But even so I dreamed of a Randy, of someone that would magically find the dress that was just built for my body, a dress I never would have picked out for myself but sucked in all the right places and pushed out the other one. I dreamed that when my budget conscious, thrift store loving Mom saw me in this one of a kind gown she would fall in love and throw the budget out the window so that I could have this perfect thing,( Now that might have been a little ambitious).

I dreamed of the tears and screams of joy that would come from me, my mom, my bridesmaids and probably the stylist, because the dress was just that perfect. That one moment where you look in the mirror and never want to get out of that dress again in your life. . . (Damn that would have been a lot of tears.)

But I also dreamed that I would probably not fit into any of the dresses on the rack, because well I am a size 12 ( the US average by the way) but wedding dresses just run so small that I would probably be a size 16, and no one would carry that on the rack, only you know those size 6 dresses, that I haven’t fit into since 8th grade. Because again my beloved Say Yes to the Dress taught me well. . what to expect for size.

I imagined that I would have to try on many many dresses, that I would fill up my 2 hour appointment and probably walk away empty handed, that I would need to go to multiple shops and see every option before I would know for sure, before I would get that feeling.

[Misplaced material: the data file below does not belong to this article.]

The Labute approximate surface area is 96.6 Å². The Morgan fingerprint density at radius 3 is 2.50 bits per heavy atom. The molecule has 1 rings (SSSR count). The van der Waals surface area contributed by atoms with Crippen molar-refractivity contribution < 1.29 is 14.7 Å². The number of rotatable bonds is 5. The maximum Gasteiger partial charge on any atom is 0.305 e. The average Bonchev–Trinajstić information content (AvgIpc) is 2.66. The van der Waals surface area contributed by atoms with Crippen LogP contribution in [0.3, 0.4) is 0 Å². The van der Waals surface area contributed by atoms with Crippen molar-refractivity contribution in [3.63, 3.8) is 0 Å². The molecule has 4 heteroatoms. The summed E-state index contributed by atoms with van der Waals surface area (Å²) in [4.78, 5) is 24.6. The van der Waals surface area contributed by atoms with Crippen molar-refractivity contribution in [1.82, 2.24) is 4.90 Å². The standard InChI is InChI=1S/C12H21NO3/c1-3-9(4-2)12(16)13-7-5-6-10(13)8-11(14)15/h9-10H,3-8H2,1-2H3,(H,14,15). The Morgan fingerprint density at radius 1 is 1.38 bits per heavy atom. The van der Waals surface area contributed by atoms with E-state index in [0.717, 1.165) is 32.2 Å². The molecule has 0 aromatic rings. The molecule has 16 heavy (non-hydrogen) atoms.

Well it didn’t exactly go like that. . .

Let’s start with the things that did go like my dream, when I walked in to the store my mom did throw out the budget. Meaning that when asked for a budget she looked at me, and said “Well what do you want to see?” And even after that when I gave the stylist a budget she followed up with, “Well if it is perfect and it is a little more than that, I still want to see it.” This from my mom that has never worn a dress a day in her life, and is going to wear a pant suit at my wedding.  From my mom who loves thrift stores where pay 1.50 per pound and whose entire wardrobe was  Thrift Store chic before Macklemore made it cool. She wanted to see the 500-600 dollar dresses.

I also was put into some dresses that I would have never picked out for myself, Some of them pushed in all the right places and pushed out the others. While others just let everything hang in ALL the wrong ways. You know that saying a 2 lb sausage in a 1 lb casing, . . well that was me in some of this professional stylists choices.

I also did have a Randy, and by that I mean I was able to work with a male stylist, he wasn’t over the top excited about what he was doing. He wasn’t in my face about anything and he didn’t try to hard to push his agenda of what he thought I would look good in. I preferred all of this!

Now what didn’t go like my dream . . .

One a budget of 500- 600 dollars was more than enough for the dress of my dreams. I did not try on a dress that was more than 100 dollars over my 500 dollar budget and they were all beautiful. (I picked out a 549.00 dollar dress)